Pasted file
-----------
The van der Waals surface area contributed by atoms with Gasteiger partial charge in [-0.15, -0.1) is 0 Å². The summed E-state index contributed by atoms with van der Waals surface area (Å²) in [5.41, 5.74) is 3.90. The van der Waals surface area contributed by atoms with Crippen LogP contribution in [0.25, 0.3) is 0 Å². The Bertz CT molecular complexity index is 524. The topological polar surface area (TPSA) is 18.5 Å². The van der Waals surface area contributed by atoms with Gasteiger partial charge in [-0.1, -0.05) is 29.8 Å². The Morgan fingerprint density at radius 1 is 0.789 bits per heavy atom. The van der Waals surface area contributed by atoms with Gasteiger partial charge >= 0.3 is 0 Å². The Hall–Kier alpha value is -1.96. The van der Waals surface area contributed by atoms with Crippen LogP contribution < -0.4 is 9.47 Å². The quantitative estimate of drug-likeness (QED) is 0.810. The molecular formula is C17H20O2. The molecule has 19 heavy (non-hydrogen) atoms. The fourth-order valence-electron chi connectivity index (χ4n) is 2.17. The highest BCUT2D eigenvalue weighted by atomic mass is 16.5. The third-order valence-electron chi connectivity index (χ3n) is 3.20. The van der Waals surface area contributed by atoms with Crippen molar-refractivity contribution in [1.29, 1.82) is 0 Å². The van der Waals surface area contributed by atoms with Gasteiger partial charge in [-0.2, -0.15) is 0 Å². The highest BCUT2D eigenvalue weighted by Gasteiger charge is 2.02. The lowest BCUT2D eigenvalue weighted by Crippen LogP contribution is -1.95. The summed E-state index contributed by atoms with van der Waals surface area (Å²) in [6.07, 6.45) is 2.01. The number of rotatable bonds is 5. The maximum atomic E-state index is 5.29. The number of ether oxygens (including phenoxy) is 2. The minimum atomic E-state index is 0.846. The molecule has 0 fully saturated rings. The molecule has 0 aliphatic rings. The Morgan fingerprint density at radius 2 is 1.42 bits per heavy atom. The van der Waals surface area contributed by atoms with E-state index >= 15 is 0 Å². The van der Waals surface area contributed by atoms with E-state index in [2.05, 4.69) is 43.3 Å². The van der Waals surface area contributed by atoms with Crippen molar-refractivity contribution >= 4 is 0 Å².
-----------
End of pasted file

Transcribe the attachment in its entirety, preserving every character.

The van der Waals surface area contributed by atoms with Gasteiger partial charge in [-0.15, -0.1) is 0 Å². The summed E-state index contributed by atoms with van der Waals surface area (Å²) in [5.41, 5.74) is 3.90. The van der Waals surface area contributed by atoms with Crippen LogP contribution in [0.25, 0.3) is 0 Å². The Bertz CT molecular complexity index is 524. The topological polar surface area (TPSA) is 18.5 Å². The van der Waals surface area contributed by atoms with Gasteiger partial charge in [-0.1, -0.05) is 29.8 Å². The Morgan fingerprint density at radius 1 is 0.789 bits per heavy atom. The van der Waals surface area contributed by atoms with Gasteiger partial charge >= 0.3 is 0 Å². The Hall–Kier alpha value is -1.96. The van der Waals surface area contributed by atoms with Crippen LogP contribution < -0.4 is 9.47 Å². The quantitative estimate of drug-likeness (QED) is 0.810. The molecular formula is C17H20O2. The molecule has 19 heavy (non-hydrogen) atoms. The fourth-order valence-electron chi connectivity index (χ4n) is 2.17. The highest BCUT2D eigenvalue weighted by atomic mass is 16.5. The third-order valence-electron chi connectivity index (χ3n) is 3.20. The van der Waals surface area contributed by atoms with Crippen molar-refractivity contribution in [1.29, 1.82) is 0 Å². The van der Waals surface area contributed by atoms with Gasteiger partial charge in [-0.2, -0.15) is 0 Å². The highest BCUT2D eigenvalue weighted by Gasteiger charge is 2.02. The lowest BCUT2D eigenvalue weighted by Crippen LogP contribution is -1.95. The summed E-state index contributed by atoms with van der Waals surface area (Å²) in [6.07, 6.45) is 2.01. The number of rotatable bonds is 5. The maximum atomic E-state index is 5.29. The number of ether oxygens (including phenoxy) is 2. The minimum atomic E-state index is 0.846. The molecule has 0 fully saturated rings. The molecule has 0 aliphatic rings. The Morgan fingerprint density at radius 2 is 1.42 bits per heavy atom. The van der Waals surface area contributed by atoms with E-state index >= 15 is 0 Å². The van der Waals surface area contributed by atoms with E-state index in [2.05, 4.69) is 43.3 Å². The van der Waals surface area contributed by atoms with Crippen molar-refractivity contribution >= 4 is 0 Å².